By Dr. Mercola
Oxybenzone is one of the most common ingredients added to sunscreens. Its primary function is to absorb ultraviolet light, and it's found in 3,500 brands of sunscreen worldwide.1
The average person spending a day at the beach might slather on two to four ounces of sunscreen if they reapply it every two hours after swimming and sweating, which is a significant amount of this personal care product being absorbed by your skin and entering your body.
However, some of the sunscreen also ends up in the water when you take a dip. And when you multiply this by virtually every swimmer in the water, virtually every day of the year, that sunscreen exposure to the marine environment adds up.
Unfortunately, oxybenzone, which has proven toxic to human health previously, is also turning out to be toxic to the oceans, including to the baby corals living in it.
Oxybenzone May Be Killing off Coral Reefs
It's estimated that between 6,000 and 14,000 tons of sunscreen enter coral reef areas worldwide every year. Much of it contains oxybenzone, which new research found to be damaging at minute levels – just 62 parts per trillion, or the equivalent of one drop of water in 6.5 Olympic-sized swimming pools.2
Aside from entering the water on swimmers, oxybenzone gets washed down the drain when you shower, entering sewage systems. Once in the environment, a study published in the Archives of Environmental Contamination and Toxicology revealed four key ways it's damaging coral reefs:3,4
- Exacerbates coral bleaching, in which coral reject symbiotic algae, turn white, and are at increased risk of dying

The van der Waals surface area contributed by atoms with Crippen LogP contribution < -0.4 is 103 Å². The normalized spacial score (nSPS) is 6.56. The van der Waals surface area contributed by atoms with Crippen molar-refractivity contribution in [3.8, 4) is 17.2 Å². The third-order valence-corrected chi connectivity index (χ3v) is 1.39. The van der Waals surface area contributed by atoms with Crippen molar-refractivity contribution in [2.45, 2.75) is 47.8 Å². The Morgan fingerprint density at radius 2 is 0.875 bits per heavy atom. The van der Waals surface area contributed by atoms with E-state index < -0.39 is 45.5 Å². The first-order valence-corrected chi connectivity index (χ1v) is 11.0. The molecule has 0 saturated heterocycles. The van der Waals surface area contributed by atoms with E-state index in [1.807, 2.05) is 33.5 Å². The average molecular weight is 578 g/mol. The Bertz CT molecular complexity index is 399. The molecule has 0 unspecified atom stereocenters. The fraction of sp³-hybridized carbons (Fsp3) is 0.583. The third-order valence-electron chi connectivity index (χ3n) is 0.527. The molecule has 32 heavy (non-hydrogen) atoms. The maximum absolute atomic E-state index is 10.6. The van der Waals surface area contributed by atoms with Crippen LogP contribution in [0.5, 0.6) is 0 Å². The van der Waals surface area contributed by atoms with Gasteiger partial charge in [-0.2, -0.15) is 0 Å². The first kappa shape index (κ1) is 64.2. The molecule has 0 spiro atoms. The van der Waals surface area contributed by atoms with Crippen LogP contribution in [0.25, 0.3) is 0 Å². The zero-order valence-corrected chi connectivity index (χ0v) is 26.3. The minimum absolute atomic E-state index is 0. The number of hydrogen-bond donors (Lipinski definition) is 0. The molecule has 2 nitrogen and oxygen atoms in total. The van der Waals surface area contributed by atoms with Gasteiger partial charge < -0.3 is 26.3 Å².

- Damages coral DNA, making them unable to reproduce and triggering widespread declines in coral populations
- Acts as an endocrine disrupter, causing baby coral to encase themselves in their own skeletons and die
- Causes gross deformities in coral, such as coral mouths that expand five times larger than normal
Although the study took place in the US Virgin Islands, Hawaii, and Israel, it's thought that reefs worldwide are at risk. According to study co-author Craig Downs:5
"The use of oxybenzone-containing products needs to be seriously deliberated in islands and areas where coral reef conservation is a critical issue…
We have lost at least 80 percent of the coral reefs in the Caribbean… Any small effort to reduce oxybenzone pollution could mean that a coral reef survives a long, hot summer, or that a degraded area recovers."
Coral Reefs Are Priceless…
Coral reefs represent a priceless part of marine ecosystems, providing habitat for fish and other sea creatures, and contributing to local economies by drawing in tourists. The National Oceanic and Atmospheric Administration estimated that coral reefs contribute $30 billion to the world economy each year.6
Coral reefs also serve as carbon sinks, helping to absorb carbon dioxide from the environment, and represent an irreplaceable source of protection for coastal cities. As reported by the International Coral Reef Initiative:7
"Coral reefs are often called the rainforests of the sea, both due to the vast amount of species they harbor, and to the high productivity they yield.
Aside from the hundreds of species of coral, reefs support extraordinary biodiversity and are home to a multitude of different types of fish, invertebrates, and sea mammals.
Covering less than one percent of the ocean floor, reefs support an estimated twenty-five percent of all marine life, with over 4,000 species of fish alone.